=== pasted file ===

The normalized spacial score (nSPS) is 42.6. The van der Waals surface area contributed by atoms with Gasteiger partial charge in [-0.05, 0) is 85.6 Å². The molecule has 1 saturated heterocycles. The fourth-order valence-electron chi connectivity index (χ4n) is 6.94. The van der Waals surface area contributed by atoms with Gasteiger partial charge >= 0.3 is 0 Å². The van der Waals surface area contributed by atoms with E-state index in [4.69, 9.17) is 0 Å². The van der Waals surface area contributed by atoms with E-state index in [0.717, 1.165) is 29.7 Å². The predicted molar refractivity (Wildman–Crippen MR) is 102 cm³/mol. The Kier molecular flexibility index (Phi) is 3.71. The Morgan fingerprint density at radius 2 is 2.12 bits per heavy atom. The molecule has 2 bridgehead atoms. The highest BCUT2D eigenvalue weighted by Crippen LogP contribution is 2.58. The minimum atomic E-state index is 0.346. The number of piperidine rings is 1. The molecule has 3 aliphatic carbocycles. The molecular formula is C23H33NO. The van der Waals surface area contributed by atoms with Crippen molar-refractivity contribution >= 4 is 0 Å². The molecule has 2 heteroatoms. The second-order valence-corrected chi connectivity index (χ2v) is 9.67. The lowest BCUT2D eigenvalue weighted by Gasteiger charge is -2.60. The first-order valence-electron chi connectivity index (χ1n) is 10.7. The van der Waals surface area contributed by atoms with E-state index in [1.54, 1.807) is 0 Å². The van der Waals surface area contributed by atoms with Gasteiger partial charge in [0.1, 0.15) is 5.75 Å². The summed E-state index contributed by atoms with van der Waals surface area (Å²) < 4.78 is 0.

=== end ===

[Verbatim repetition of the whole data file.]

The normalized spacial score (nSPS) is 42.6. The van der Waals surface area contributed by atoms with Gasteiger partial charge in [-0.05, 0) is 85.6 Å². The molecule has 1 saturated heterocycles. The fourth-order valence-electron chi connectivity index (χ4n) is 6.94. The van der Waals surface area contributed by atoms with Gasteiger partial charge >= 0.3 is 0 Å². The van der Waals surface area contributed by atoms with E-state index in [4.69, 9.17) is 0 Å². The van der Waals surface area contributed by atoms with E-state index in [0.717, 1.165) is 29.7 Å². The predicted molar refractivity (Wildman–Crippen MR) is 102 cm³/mol. The Kier molecular flexibility index (Phi) is 3.71. The Morgan fingerprint density at radius 2 is 2.12 bits per heavy atom. The molecule has 2 bridgehead atoms. The highest BCUT2D eigenvalue weighted by Crippen LogP contribution is 2.58. The minimum atomic E-state index is 0.346. The number of piperidine rings is 1. The molecule has 3 aliphatic carbocycles. The molecular formula is C23H33NO. The van der Waals surface area contributed by atoms with Crippen molar-refractivity contribution >= 4 is 0 Å². The molecule has 2 heteroatoms. The second-order valence-corrected chi connectivity index (χ2v) is 9.67. The lowest BCUT2D eigenvalue weighted by Gasteiger charge is -2.60. The first-order valence-electron chi connectivity index (χ1n) is 10.7. The van der Waals surface area contributed by atoms with E-state index in [1.54, 1.807) is 0 Å². The van der Waals surface area contributed by atoms with Gasteiger partial charge in [0.1, 0.15) is 5.75 Å². The summed E-state index contributed by atoms with van der Waals surface area (Å²) < 4.78 is 0.